Academic journal article The Review of Metaphysics

Philosophy and Phenomenological Research: Vol. 65, No. 2, September 2002. (Philosophical Abstracts)

Academic journal article The Review of Metaphysics

Philosophy and Phenomenological Research: Vol. 65, No. 2, September 2002. (Philosophical Abstracts)

Article excerpt

Deeply Contingent A Priori Knowledge, JOHN HAWTHORNE

Eudaimonia, External Results, and Choosing Virtuous Actions for Themselves, JENNIFER WHITING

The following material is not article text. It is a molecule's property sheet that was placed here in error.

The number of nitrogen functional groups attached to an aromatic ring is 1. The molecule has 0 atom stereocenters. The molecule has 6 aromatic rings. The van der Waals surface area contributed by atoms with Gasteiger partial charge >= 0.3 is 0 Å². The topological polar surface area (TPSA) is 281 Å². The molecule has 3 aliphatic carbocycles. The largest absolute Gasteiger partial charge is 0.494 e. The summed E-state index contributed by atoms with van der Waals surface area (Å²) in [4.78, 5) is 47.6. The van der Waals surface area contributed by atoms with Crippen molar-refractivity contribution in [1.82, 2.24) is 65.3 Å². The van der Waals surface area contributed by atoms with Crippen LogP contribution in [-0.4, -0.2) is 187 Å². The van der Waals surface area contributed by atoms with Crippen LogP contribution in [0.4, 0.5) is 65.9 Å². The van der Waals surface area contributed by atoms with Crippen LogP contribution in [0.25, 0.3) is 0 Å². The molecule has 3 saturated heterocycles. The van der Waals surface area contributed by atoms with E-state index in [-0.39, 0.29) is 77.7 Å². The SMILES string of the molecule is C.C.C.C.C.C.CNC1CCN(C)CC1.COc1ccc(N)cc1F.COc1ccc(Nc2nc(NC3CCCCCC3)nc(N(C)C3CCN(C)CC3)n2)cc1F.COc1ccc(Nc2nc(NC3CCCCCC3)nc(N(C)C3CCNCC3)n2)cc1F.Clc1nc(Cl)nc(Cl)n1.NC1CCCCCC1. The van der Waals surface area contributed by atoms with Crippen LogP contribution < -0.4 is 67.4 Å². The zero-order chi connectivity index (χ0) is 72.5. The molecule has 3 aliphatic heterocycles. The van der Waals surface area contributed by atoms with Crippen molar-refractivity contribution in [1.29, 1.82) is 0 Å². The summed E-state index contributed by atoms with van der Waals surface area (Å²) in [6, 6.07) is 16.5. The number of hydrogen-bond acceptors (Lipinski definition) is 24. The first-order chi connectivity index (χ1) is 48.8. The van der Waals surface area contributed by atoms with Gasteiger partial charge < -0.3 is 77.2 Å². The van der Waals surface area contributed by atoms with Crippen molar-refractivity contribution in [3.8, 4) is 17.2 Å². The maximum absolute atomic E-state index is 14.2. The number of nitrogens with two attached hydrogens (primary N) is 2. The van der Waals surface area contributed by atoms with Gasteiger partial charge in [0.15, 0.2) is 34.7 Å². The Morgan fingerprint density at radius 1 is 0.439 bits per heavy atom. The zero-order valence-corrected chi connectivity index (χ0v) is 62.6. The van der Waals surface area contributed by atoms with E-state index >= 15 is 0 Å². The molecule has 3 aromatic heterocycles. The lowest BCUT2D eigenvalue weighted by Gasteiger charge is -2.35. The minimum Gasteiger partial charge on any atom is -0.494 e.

Aristotle's requirement that virtuous actions be chosen for themselves is typically interpreted, in Kantian terms, as taking virtuous action to have intrinsic rather than consequentialist value. This raises problems about how to reconcile Aristotle's requirement with (a) the fact that virtuous actions typically aim at ends beyond themselves (usually benefits to others); and (b) Aristotle's apparent requirement that everything (including virtuous action) be chosen for the sake of eudaimonia. The author offers an alternative interpretation, based on Aristotle's account of loving a friend for himself, according to which choosing a virtuous action for itself involves choosing it on account of those features of it that make it the kind of action it is, where these features include its intended consequences (such as the benefits it seeks to provide to others). The author then suggests that Aristotle may take these consequences (including benefits to others) as contributing (and contributing noninstrumentally) to the agent's own eudaimonia, and that there is no conflict here with Aristotle's view that eudaimonia is an activity of the soul. For just as a person's activity of teaching is actualized in students (provided they learn), so too a person's virtuous activity can be actualized in its beneficiaries. If this is right, then Aristotle's view is far from the Stoic (and proto-Kantian) view often attributed to him. …

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